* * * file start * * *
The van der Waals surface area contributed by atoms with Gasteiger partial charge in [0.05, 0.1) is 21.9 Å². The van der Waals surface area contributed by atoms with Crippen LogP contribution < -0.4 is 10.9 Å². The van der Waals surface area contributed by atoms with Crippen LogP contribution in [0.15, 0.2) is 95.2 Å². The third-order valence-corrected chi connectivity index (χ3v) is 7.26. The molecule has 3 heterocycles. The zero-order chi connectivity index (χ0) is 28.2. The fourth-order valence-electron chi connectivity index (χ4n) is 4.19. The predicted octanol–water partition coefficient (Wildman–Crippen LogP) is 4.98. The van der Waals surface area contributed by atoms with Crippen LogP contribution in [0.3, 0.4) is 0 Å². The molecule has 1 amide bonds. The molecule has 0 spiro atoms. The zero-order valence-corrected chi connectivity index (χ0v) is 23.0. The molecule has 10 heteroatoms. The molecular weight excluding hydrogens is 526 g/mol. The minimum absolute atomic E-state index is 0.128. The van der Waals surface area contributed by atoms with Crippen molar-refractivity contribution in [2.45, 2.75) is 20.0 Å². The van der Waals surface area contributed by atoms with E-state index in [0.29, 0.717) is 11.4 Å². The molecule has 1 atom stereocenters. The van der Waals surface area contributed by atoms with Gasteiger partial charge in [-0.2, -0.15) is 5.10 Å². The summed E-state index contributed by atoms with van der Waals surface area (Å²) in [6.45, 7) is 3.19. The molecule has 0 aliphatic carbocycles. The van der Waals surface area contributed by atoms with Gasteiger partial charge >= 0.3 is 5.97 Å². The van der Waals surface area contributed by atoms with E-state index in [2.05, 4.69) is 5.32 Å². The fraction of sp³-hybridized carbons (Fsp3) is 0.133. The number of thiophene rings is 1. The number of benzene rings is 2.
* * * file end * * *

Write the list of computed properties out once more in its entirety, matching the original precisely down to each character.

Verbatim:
The van der Waals surface area contributed by atoms with Gasteiger partial charge in [0.05, 0.1) is 21.9 Å². The van der Waals surface area contributed by atoms with Crippen LogP contribution < -0.4 is 10.9 Å². The van der Waals surface area contributed by atoms with Crippen LogP contribution in [0.15, 0.2) is 95.2 Å². The third-order valence-corrected chi connectivity index (χ3v) is 7.26. The molecule has 3 heterocycles. The zero-order chi connectivity index (χ0) is 28.2. The fourth-order valence-electron chi connectivity index (χ4n) is 4.19. The predicted octanol–water partition coefficient (Wildman–Crippen LogP) is 4.98. The van der Waals surface area contributed by atoms with Crippen LogP contribution in [0.3, 0.4) is 0 Å². The molecule has 1 amide bonds. The molecule has 0 spiro atoms. The zero-order valence-corrected chi connectivity index (χ0v) is 23.0. The molecule has 10 heteroatoms. The molecular weight excluding hydrogens is 526 g/mol. The minimum absolute atomic E-state index is 0.128. The van der Waals surface area contributed by atoms with Crippen molar-refractivity contribution in [2.45, 2.75) is 20.0 Å². The van der Waals surface area contributed by atoms with E-state index in [0.29, 0.717) is 11.4 Å². The molecule has 1 atom stereocenters. The van der Waals surface area contributed by atoms with Gasteiger partial charge in [-0.2, -0.15) is 5.10 Å². The summed E-state index contributed by atoms with van der Waals surface area (Å²) in [6.45, 7) is 3.19. The molecule has 0 aliphatic carbocycles. The van der Waals surface area contributed by atoms with Gasteiger partial charge >= 0.3 is 5.97 Å². The van der Waals surface area contributed by atoms with E-state index in [2.05, 4.69) is 5.32 Å². The fraction of sp³-hybridized carbons (Fsp3) is 0.133. The number of thiophene rings is 1. The number of benzene rings is 2.